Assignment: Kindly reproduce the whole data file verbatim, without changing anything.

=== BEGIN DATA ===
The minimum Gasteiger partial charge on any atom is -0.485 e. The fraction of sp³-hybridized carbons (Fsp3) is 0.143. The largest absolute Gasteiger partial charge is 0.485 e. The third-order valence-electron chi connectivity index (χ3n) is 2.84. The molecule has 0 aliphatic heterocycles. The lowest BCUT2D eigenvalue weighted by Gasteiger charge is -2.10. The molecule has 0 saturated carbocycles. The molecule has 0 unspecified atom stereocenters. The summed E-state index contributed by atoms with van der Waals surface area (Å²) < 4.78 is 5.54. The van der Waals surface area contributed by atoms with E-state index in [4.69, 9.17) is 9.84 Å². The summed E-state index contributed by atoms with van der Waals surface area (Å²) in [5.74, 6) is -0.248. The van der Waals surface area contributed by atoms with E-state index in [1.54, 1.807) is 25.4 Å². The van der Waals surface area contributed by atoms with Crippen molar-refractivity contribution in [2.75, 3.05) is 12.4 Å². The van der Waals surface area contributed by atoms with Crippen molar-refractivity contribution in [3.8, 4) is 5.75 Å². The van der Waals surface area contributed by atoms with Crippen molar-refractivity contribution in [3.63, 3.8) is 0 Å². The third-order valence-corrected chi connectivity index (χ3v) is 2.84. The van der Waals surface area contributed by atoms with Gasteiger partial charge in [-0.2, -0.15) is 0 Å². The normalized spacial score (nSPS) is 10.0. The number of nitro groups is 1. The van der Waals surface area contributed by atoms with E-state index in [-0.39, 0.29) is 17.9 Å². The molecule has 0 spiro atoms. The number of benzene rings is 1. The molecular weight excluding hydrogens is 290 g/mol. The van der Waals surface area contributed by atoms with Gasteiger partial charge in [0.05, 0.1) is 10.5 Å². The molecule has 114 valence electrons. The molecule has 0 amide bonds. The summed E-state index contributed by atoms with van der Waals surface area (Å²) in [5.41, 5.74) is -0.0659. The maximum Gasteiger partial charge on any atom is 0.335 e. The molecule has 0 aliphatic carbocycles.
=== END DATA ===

The minimum Gasteiger partial charge on any atom is -0.485 e. The fraction of sp³-hybridized carbons (Fsp3) is 0.143. The largest absolute Gasteiger partial charge is 0.485 e. The third-order valence-electron chi connectivity index (χ3n) is 2.84. The molecule has 0 aliphatic heterocycles. The lowest BCUT2D eigenvalue weighted by Gasteiger charge is -2.10. The molecule has 0 saturated carbocycles. The molecule has 0 unspecified atom stereocenters. The summed E-state index contributed by atoms with van der Waals surface area (Å²) < 4.78 is 5.54. The van der Waals surface area contributed by atoms with E-state index in [4.69, 9.17) is 9.84 Å². The summed E-state index contributed by atoms with van der Waals surface area (Å²) in [5.74, 6) is -0.248. The van der Waals surface area contributed by atoms with E-state index in [1.54, 1.807) is 25.4 Å². The van der Waals surface area contributed by atoms with Crippen molar-refractivity contribution in [2.75, 3.05) is 12.4 Å². The van der Waals surface area contributed by atoms with Crippen molar-refractivity contribution in [3.8, 4) is 5.75 Å². The van der Waals surface area contributed by atoms with Crippen molar-refractivity contribution in [3.63, 3.8) is 0 Å². The third-order valence-corrected chi connectivity index (χ3v) is 2.84. The van der Waals surface area contributed by atoms with Gasteiger partial charge in [-0.2, -0.15) is 0 Å². The normalized spacial score (nSPS) is 10.0. The number of nitro groups is 1. The van der Waals surface area contributed by atoms with E-state index in [-0.39, 0.29) is 17.9 Å². The molecule has 0 spiro atoms. The number of benzene rings is 1. The molecular weight excluding hydrogens is 290 g/mol. The van der Waals surface area contributed by atoms with Gasteiger partial charge in [0.05, 0.1) is 10.5 Å². The molecule has 114 valence electrons. The molecule has 0 amide bonds. The summed E-state index contributed by atoms with van der Waals surface area (Å²) in [5.41, 5.74) is -0.0659. The maximum Gasteiger partial charge on any atom is 0.335 e. The molecule has 0 aliphatic carbocycles.